Have you ever had the experience where you’ve been excited all week to go out to dinner or have some drinks, but by the time the night actually comes your brain is so fried — from a day of negotiating kid squabbles or staring at spreadsheets or whatever it is — that you feel like you have nothing of substance to bring to the conversation?
So you sit there trying to rewind to a time before the kid squabbles or the spreadsheets where you had actual thoughts to share, and wishing you could be more present. And if both of you are feeling the same way at the same time, that can be especially dispiriting!
Which is why, this week is brought to you by the humble but magical thing that is the jigsaw puzzle.
That’s okay. I understand. Maybe puzzles feel a little too old-timey?
Really quick, let me share why they’re so great.
The Puzzle Effect
Probably unsurprisingly, I’ve never raced home from work to put together a puzzle, or made Friday night plans around working on one, but I’ve also never been disappointed by the times spent methodically working through a mess of pieces with someone.
And I have a theory — we’ll call it the puzzle effect — that puzzles take all the pressure off. They create a special kind of space for being together.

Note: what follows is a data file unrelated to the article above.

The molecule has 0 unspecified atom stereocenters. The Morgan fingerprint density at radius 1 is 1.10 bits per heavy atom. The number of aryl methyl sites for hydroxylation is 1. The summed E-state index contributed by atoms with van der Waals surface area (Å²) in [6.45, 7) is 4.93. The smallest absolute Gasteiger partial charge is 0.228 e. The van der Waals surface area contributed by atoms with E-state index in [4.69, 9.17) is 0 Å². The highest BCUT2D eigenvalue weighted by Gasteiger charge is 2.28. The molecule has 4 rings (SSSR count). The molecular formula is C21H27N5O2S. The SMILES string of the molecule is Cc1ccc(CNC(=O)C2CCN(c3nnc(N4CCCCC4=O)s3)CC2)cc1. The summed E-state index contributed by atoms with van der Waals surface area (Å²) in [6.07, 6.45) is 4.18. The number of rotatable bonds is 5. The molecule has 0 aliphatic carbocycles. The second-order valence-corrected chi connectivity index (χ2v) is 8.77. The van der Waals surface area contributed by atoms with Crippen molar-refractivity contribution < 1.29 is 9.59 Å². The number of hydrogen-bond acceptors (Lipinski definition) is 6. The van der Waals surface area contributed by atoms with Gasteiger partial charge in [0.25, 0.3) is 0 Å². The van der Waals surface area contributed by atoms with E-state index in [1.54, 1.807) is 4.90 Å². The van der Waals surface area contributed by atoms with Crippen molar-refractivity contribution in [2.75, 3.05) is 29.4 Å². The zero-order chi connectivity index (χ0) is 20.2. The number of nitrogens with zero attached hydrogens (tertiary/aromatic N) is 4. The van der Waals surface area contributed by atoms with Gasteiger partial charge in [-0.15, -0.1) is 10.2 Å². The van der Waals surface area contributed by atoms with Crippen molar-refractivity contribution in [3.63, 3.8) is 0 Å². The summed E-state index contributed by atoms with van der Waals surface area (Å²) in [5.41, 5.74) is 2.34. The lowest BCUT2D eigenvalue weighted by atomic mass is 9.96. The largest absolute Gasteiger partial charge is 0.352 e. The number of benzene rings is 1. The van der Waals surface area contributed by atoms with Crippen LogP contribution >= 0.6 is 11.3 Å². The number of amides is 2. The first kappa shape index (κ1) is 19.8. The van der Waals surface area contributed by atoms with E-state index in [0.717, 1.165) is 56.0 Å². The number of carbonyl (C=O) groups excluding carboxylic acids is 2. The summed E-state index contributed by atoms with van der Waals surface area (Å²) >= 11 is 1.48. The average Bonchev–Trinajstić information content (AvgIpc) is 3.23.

For one thing, the main event — at least as it appears — is organizing pieces into edges and middles. You can talk, or not talk. And because you’re occupied hunting for matches, even eye contact is not required. It’s time shared with no expectations to say something or be something.
Consequently, any conversations that do emerge from puzzle time are generally the unhurried kind and don’t require the same pace or patter of conversations in other settings because of the task at hand.
And that makes for a lovely way to connect.
Clear the Table
At some point this week, consider clearing off the table and pulling out a puzzle. It doesn’t have to be a big event. You can put on a pot of tea and turn on some music (movie sound tracks work great for this type of thing), and spend an hour or two sorting the edges and middles. And in the process enjoy the company!
P.S. I’d love to try one of these New Yorker cover puzzles!